1.26    Coalition Senators are concerned that the Regulation Impact Statement (RIS), tabled by the Minister with the Bill, is unable to quantify the potential cost impact on employers and the number of people who are likely to be affected by the provisions of the Bill.

1.27    This uncertainty is reflected in the RIS which indicates that:

...according to Western Australian Government figures, somewhere between 6000 and 8000 workers are currently employed in the offshore resources sector, but it is unclear how many of these workers are non-citizens.[8]

1.28    Whist the Government is unable to quantify the number of foreign workers caught by the provisions of the Bill, the RIS makes it clear that additional fees will be payable by operators for visas required by the foreign workers.

1.29    Whilst the quantum of the relevant fees is not yet settled, Coalition Senators note that 457 visas will increase from $455.00 to $900.00 on July 1st 2013.

1.30    At the committee's public hearing on 21 June 2013, Senator Cash sought further comment from the AMMA on the statement, in their written submission to the inquiry, relating to cost pressures on the resource industry in which they stated:

Enactment of the Bill would place untenable cost pressures on the resource industry. The cost pressures would be both direct and indirect, in terms of compliance and administration costs.[9]

1.31    Mr Scott Barklamb, AMMA, stated:

The particular piece of infrastructure work at hand is highly specialised international vessels that sail global waters and assist with the laying of pipes, the moving of infrastructure and the assembly of infrastructure in international waters. If we either delay or complicate or render more costly those inputs to our built offshore infrastructure we complicate, delay and add costs to either the repair and maintenance or the bringing on line of new offshore resource projects. What does that do? That makes them slower to come on line and create jobs in this country and it makes them more costly, and those costs are weighed by international investors.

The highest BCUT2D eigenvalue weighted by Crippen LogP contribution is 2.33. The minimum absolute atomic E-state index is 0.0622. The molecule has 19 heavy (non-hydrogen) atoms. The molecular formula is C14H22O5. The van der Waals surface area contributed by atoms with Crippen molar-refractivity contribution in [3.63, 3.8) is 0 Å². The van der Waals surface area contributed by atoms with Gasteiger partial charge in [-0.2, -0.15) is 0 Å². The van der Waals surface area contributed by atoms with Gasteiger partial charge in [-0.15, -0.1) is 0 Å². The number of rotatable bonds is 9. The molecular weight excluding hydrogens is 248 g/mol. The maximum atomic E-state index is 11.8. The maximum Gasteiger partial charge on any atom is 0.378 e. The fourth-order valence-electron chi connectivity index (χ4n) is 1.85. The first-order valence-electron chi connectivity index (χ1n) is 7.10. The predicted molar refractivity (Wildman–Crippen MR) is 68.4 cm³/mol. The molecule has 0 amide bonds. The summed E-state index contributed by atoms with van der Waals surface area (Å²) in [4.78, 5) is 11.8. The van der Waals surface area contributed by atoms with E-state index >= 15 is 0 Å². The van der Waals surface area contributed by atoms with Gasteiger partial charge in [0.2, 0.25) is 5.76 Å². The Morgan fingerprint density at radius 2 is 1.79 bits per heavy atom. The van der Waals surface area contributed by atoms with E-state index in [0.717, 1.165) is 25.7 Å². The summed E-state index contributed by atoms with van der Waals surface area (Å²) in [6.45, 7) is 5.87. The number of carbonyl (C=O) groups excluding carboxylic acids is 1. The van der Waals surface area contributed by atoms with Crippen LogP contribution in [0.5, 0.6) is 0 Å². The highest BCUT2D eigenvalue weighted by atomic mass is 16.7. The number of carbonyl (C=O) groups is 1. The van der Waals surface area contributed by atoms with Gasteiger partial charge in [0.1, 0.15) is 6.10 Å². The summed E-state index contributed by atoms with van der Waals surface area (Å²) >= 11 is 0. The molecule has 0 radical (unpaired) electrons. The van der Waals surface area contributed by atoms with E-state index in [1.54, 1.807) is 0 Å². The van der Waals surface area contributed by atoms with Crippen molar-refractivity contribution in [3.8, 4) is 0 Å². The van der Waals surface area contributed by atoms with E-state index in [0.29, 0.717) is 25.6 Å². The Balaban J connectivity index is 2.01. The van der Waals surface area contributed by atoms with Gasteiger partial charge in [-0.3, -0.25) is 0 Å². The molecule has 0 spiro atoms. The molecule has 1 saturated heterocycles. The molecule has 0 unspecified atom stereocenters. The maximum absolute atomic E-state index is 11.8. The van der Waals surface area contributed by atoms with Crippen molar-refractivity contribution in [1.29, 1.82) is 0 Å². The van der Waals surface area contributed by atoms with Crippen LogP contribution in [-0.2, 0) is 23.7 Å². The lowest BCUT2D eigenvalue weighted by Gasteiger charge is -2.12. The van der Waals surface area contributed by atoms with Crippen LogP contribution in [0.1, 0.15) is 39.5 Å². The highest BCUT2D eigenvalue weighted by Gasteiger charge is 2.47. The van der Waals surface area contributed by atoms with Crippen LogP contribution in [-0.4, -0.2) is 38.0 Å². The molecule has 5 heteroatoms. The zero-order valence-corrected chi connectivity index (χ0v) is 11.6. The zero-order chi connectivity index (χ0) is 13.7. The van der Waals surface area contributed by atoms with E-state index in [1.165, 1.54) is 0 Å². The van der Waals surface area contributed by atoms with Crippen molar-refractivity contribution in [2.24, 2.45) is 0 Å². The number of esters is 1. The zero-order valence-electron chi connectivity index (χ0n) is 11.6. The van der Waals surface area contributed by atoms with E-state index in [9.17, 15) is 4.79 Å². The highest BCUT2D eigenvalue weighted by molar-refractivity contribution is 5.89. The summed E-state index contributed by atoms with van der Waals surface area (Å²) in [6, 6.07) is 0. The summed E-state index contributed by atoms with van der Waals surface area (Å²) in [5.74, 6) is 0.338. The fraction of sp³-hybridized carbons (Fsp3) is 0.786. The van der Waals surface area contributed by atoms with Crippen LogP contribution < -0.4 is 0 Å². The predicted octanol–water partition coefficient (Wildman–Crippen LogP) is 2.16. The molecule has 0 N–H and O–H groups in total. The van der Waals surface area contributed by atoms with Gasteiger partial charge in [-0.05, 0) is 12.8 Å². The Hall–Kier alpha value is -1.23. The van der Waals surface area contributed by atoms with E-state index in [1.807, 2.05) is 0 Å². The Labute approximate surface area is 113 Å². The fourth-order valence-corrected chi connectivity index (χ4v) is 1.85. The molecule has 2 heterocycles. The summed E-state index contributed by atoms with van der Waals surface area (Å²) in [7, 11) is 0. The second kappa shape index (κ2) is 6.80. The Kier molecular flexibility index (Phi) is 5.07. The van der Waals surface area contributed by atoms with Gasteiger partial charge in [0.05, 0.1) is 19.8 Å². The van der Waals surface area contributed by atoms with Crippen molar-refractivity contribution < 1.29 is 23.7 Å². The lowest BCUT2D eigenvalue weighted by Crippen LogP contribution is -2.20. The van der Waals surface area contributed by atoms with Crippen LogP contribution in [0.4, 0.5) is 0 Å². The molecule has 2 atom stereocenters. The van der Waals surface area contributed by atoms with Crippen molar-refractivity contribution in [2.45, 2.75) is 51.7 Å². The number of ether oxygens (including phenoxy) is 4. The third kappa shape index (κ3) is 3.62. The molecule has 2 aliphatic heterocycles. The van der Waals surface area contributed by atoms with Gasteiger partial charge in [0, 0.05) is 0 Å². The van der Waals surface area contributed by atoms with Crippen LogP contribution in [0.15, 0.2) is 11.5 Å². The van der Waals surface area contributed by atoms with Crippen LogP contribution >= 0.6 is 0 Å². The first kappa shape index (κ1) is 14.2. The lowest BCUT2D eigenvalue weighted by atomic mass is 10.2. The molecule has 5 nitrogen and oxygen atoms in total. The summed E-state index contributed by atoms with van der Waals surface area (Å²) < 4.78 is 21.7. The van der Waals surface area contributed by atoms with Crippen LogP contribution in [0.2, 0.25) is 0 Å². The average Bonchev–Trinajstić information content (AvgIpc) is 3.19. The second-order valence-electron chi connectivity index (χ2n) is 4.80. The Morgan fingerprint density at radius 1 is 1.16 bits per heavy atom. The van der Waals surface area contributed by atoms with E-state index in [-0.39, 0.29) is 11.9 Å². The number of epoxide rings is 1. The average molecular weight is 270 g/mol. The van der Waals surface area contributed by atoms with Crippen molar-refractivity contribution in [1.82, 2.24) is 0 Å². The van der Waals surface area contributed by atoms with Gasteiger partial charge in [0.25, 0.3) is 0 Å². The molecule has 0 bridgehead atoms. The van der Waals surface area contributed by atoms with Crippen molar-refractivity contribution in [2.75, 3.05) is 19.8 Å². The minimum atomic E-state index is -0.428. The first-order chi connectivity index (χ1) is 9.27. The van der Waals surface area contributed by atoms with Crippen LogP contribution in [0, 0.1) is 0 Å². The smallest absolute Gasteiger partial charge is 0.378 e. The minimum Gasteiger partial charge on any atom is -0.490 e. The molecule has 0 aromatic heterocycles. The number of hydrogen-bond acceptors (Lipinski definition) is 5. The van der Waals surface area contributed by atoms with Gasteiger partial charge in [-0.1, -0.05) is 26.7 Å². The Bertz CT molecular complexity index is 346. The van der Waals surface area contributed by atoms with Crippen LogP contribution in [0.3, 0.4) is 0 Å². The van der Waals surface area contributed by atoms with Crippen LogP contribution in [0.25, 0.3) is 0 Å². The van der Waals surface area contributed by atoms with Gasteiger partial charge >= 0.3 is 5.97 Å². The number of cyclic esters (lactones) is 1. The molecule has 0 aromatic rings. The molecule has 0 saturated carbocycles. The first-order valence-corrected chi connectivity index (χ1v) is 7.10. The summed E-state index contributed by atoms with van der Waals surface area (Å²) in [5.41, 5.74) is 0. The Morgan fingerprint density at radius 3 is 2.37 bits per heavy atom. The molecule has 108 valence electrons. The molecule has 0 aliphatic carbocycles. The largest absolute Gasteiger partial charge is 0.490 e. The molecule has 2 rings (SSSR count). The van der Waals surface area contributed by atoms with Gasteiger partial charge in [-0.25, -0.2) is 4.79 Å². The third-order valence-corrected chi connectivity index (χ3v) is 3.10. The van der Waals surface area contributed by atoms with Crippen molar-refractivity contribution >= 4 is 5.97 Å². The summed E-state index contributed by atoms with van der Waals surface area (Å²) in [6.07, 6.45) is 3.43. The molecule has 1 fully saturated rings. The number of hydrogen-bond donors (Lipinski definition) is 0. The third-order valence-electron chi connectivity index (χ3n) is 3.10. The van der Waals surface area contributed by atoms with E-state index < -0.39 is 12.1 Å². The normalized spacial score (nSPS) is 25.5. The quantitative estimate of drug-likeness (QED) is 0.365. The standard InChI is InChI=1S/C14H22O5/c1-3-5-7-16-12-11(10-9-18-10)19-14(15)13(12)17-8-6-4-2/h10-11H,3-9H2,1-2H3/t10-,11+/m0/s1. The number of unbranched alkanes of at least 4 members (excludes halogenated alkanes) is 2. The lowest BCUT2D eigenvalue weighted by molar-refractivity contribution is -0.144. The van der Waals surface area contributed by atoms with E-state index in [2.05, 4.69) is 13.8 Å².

Australia is not the only place in the world with offshore oil and gas resources. International investors are all too aware of and are in the business of evaluating competing resource destinations.[10]

Constitutional uncertainty of the proposed amendments

1.32    Coalition Senators believe that the scope of the Bill is extremely wide and may breach Australia’s obligations in respect to the United Nations Convention on the Law of the Sea 1982 (UNCLOS), which Australia ratified in 1992.

1.33    Coalition Senators acknowledge that Australia has, at international law, a sovereign right to explore and exploit the natural resources occurring in the exclusive economic zone (EEZ) and the extended continental shelf (ECS).